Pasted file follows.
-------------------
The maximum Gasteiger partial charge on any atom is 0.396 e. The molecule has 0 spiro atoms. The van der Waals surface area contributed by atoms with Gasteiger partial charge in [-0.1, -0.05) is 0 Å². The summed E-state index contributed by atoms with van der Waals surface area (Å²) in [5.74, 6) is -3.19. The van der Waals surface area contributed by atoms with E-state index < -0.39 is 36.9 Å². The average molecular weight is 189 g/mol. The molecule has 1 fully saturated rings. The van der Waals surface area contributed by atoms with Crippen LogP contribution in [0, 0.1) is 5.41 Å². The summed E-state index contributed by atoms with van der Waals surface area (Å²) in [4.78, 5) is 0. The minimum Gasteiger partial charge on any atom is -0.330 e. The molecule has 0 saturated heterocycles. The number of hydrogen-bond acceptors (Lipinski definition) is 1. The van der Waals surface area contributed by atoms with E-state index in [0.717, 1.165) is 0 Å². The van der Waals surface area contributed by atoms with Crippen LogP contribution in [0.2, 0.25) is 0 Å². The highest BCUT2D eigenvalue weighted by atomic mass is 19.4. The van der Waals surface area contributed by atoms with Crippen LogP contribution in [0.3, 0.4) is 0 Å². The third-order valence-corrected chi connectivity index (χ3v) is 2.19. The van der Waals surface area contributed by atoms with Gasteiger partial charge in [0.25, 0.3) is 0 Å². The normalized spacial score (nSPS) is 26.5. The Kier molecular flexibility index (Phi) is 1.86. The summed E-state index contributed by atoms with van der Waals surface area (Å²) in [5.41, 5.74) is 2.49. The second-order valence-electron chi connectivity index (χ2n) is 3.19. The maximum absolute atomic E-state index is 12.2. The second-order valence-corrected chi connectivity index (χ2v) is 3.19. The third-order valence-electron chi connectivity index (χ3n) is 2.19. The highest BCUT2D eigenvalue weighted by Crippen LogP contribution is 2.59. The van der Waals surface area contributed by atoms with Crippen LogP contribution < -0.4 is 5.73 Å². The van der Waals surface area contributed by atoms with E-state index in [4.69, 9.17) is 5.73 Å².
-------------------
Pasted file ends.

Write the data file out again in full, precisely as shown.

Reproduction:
The maximum Gasteiger partial charge on any atom is 0.396 e. The molecule has 0 spiro atoms. The van der Waals surface area contributed by atoms with Gasteiger partial charge in [-0.1, -0.05) is 0 Å². The summed E-state index contributed by atoms with van der Waals surface area (Å²) in [5.74, 6) is -3.19. The van der Waals surface area contributed by atoms with E-state index < -0.39 is 36.9 Å². The average molecular weight is 189 g/mol. The molecule has 1 fully saturated rings. The van der Waals surface area contributed by atoms with Crippen LogP contribution in [0, 0.1) is 5.41 Å². The summed E-state index contributed by atoms with van der Waals surface area (Å²) in [4.78, 5) is 0. The minimum Gasteiger partial charge on any atom is -0.330 e. The molecule has 0 saturated heterocycles. The number of hydrogen-bond acceptors (Lipinski definition) is 1. The van der Waals surface area contributed by atoms with E-state index in [0.717, 1.165) is 0 Å². The van der Waals surface area contributed by atoms with Crippen LogP contribution in [0.2, 0.25) is 0 Å². The highest BCUT2D eigenvalue weighted by atomic mass is 19.4. The van der Waals surface area contributed by atoms with Crippen LogP contribution in [0.3, 0.4) is 0 Å². The third-order valence-corrected chi connectivity index (χ3v) is 2.19. The van der Waals surface area contributed by atoms with Gasteiger partial charge in [0.25, 0.3) is 0 Å². The normalized spacial score (nSPS) is 26.5. The Kier molecular flexibility index (Phi) is 1.86. The summed E-state index contributed by atoms with van der Waals surface area (Å²) in [5.41, 5.74) is 2.49. The second-order valence-electron chi connectivity index (χ2n) is 3.19. The maximum absolute atomic E-state index is 12.2. The second-order valence-corrected chi connectivity index (χ2v) is 3.19. The third-order valence-electron chi connectivity index (χ3n) is 2.19. The highest BCUT2D eigenvalue weighted by Crippen LogP contribution is 2.59. The van der Waals surface area contributed by atoms with Crippen LogP contribution < -0.4 is 5.73 Å². The van der Waals surface area contributed by atoms with E-state index in [4.69, 9.17) is 5.73 Å².